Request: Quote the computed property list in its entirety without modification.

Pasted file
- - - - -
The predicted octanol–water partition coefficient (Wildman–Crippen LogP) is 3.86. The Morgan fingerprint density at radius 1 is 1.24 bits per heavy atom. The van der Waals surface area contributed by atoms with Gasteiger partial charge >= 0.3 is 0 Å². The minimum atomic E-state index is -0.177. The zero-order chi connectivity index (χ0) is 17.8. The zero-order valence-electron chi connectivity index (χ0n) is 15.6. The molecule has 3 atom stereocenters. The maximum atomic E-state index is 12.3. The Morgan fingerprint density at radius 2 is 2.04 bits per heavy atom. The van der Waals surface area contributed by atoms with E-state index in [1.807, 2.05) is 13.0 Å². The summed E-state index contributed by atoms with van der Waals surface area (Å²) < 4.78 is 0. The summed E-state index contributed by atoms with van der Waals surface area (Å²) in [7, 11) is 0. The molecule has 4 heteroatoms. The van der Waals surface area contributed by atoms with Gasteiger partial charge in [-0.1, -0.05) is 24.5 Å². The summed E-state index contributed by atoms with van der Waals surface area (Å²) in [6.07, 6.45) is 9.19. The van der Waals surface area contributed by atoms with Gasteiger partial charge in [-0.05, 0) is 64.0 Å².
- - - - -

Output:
The predicted octanol–water partition coefficient (Wildman–Crippen LogP) is 3.86. The Morgan fingerprint density at radius 1 is 1.24 bits per heavy atom. The van der Waals surface area contributed by atoms with Gasteiger partial charge >= 0.3 is 0 Å². The minimum atomic E-state index is -0.177. The zero-order chi connectivity index (χ0) is 17.8. The zero-order valence-electron chi connectivity index (χ0n) is 15.6. The molecule has 3 atom stereocenters. The maximum atomic E-state index is 12.3. The Morgan fingerprint density at radius 2 is 2.04 bits per heavy atom. The van der Waals surface area contributed by atoms with E-state index in [1.807, 2.05) is 13.0 Å². The summed E-state index contributed by atoms with van der Waals surface area (Å²) < 4.78 is 0. The summed E-state index contributed by atoms with van der Waals surface area (Å²) in [7, 11) is 0. The molecule has 4 heteroatoms. The van der Waals surface area contributed by atoms with Gasteiger partial charge in [-0.1, -0.05) is 24.5 Å². The summed E-state index contributed by atoms with van der Waals surface area (Å²) in [6.07, 6.45) is 9.19. The van der Waals surface area contributed by atoms with Gasteiger partial charge in [-0.05, 0) is 64.0 Å².